"We'll be starting up for physics in May 2008, as always foreseen, and will commission the machine to full energy in one go," said LHC project leader Lyn Evans.

The €6.3bn Large Hadron Collider (LHC) will be the world's largest particle accelerator, colliding protons at energies of 14 TeV to generate what physicists hope will be a slew of new particles, such as the Higgs boson and so-called supersymmetric particles.

During construction, however, the accelerator has suffered repeated delays. CERN was caught out in 2001 when it emerged that the LHC was to cost 30% more than originally envisaged and was also running behind schedule. The committee that reviewed CERN's operations in the light of these overruns recommended that the collider's start date be put back from 2005 to 2007. Then, in March this year, a test of one of the magnets built by Fermilab in the US failed during a high-pressure test, which was designed to simulate the "quenching" that can occur when proton beams career off course into the magnets.

Although repair of the faulty magnet is currently in progress, CERN spokesperson James Gillies told Physics Web earlier this month that the delay would force CERN to cancel the low-energy "engineering run", which was scheduled to take place in November. The machine's operators were planning to use the low-energy run as an opportunity to gain experience steering the protons and detecting collisions before high-energy collisions take place.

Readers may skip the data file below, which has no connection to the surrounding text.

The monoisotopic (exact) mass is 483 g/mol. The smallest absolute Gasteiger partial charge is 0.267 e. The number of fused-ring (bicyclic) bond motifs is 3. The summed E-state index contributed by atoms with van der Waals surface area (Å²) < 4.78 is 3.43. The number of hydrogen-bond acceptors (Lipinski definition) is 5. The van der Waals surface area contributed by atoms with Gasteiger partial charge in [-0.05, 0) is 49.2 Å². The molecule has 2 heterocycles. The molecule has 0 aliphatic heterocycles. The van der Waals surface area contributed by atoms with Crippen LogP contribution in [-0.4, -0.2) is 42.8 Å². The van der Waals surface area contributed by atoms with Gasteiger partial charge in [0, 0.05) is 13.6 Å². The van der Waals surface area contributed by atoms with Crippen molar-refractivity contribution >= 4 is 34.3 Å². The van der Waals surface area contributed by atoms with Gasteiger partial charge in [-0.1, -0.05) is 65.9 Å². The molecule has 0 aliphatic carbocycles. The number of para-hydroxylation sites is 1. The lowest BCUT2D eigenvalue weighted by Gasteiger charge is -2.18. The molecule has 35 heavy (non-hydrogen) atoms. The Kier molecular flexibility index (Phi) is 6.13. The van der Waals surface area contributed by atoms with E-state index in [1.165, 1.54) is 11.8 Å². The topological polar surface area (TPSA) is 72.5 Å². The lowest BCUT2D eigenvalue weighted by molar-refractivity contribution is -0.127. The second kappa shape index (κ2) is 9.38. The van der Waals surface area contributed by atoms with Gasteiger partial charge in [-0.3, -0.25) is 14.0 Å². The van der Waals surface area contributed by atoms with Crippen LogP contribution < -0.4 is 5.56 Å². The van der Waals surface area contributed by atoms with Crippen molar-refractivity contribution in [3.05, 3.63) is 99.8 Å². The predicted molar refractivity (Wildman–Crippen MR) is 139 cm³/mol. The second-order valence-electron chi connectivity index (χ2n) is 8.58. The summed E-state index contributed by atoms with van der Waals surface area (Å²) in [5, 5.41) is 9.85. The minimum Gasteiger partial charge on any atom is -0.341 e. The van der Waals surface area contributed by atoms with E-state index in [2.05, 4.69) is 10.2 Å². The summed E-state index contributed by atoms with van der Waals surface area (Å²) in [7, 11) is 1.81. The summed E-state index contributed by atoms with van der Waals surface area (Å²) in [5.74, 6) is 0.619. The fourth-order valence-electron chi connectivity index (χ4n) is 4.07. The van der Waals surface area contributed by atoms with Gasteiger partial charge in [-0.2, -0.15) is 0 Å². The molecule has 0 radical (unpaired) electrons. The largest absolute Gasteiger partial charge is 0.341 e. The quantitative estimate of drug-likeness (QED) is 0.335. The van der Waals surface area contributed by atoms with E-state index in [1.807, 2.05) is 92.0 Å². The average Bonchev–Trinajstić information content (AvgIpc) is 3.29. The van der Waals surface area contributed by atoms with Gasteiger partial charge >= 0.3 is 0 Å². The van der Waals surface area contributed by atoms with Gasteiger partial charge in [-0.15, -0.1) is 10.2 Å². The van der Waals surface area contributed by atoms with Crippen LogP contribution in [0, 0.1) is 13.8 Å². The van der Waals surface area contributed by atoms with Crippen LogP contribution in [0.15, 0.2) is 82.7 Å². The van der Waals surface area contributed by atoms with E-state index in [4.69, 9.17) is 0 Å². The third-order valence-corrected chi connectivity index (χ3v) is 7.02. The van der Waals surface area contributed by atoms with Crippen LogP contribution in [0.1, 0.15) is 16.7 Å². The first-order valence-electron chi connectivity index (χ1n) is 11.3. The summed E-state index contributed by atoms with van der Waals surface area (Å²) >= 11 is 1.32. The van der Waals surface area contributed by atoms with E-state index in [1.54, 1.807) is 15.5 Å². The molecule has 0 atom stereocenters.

CERN have now officially announced the cancellation of the engineering run, and now plan to slowly bring the LHC up to full-energy proton collisions after it starts up in May. "There's no big red button when you're starting up a new accelerator, but we aim to be seeing high energy collisions by the summer," said Evans.

Currently, one of the eight sectors of the LHC has been cooled to its operating temperature of 1.9 K, and CERN say that cooling of a second sector is underway.